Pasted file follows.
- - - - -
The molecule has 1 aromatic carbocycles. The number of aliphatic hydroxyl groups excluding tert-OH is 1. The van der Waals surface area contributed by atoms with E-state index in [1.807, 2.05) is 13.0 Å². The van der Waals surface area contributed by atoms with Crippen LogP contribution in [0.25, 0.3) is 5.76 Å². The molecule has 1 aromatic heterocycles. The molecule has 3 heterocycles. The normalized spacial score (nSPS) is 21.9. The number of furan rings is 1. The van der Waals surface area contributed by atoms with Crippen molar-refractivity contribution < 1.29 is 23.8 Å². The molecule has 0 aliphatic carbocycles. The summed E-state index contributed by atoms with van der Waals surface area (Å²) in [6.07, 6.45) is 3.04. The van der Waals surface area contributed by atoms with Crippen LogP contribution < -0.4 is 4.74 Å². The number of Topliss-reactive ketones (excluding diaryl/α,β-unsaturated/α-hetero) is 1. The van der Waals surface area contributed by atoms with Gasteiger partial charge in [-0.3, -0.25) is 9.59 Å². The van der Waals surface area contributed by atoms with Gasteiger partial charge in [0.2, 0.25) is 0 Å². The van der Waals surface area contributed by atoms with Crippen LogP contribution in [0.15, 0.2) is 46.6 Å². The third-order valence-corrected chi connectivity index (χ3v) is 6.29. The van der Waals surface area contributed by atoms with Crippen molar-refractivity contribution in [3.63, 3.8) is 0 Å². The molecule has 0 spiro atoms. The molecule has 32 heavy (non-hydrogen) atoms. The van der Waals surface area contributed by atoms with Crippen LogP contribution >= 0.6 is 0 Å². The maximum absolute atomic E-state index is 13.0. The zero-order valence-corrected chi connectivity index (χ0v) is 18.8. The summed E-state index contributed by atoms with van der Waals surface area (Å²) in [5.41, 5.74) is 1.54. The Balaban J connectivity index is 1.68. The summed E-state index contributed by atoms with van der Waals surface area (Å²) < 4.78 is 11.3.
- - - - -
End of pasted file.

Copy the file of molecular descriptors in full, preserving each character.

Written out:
The molecule has 1 aromatic carbocycles. The number of aliphatic hydroxyl groups excluding tert-OH is 1. The van der Waals surface area contributed by atoms with E-state index in [1.807, 2.05) is 13.0 Å². The van der Waals surface area contributed by atoms with Crippen LogP contribution in [0.25, 0.3) is 5.76 Å². The molecule has 1 aromatic heterocycles. The molecule has 3 heterocycles. The normalized spacial score (nSPS) is 21.9. The number of furan rings is 1. The van der Waals surface area contributed by atoms with Crippen molar-refractivity contribution < 1.29 is 23.8 Å². The molecule has 0 aliphatic carbocycles. The summed E-state index contributed by atoms with van der Waals surface area (Å²) in [6.07, 6.45) is 3.04. The van der Waals surface area contributed by atoms with Crippen LogP contribution < -0.4 is 4.74 Å². The number of Topliss-reactive ketones (excluding diaryl/α,β-unsaturated/α-hetero) is 1. The van der Waals surface area contributed by atoms with Gasteiger partial charge in [-0.3, -0.25) is 9.59 Å². The van der Waals surface area contributed by atoms with Gasteiger partial charge in [0.2, 0.25) is 0 Å². The van der Waals surface area contributed by atoms with Crippen LogP contribution in [0.15, 0.2) is 46.6 Å². The third-order valence-corrected chi connectivity index (χ3v) is 6.29. The van der Waals surface area contributed by atoms with Crippen molar-refractivity contribution in [3.63, 3.8) is 0 Å². The molecule has 0 spiro atoms. The molecule has 32 heavy (non-hydrogen) atoms. The van der Waals surface area contributed by atoms with Crippen LogP contribution >= 0.6 is 0 Å². The maximum absolute atomic E-state index is 13.0. The zero-order valence-corrected chi connectivity index (χ0v) is 18.8. The summed E-state index contributed by atoms with van der Waals surface area (Å²) in [5.41, 5.74) is 1.54. The Balaban J connectivity index is 1.68. The summed E-state index contributed by atoms with van der Waals surface area (Å²) < 4.78 is 11.3.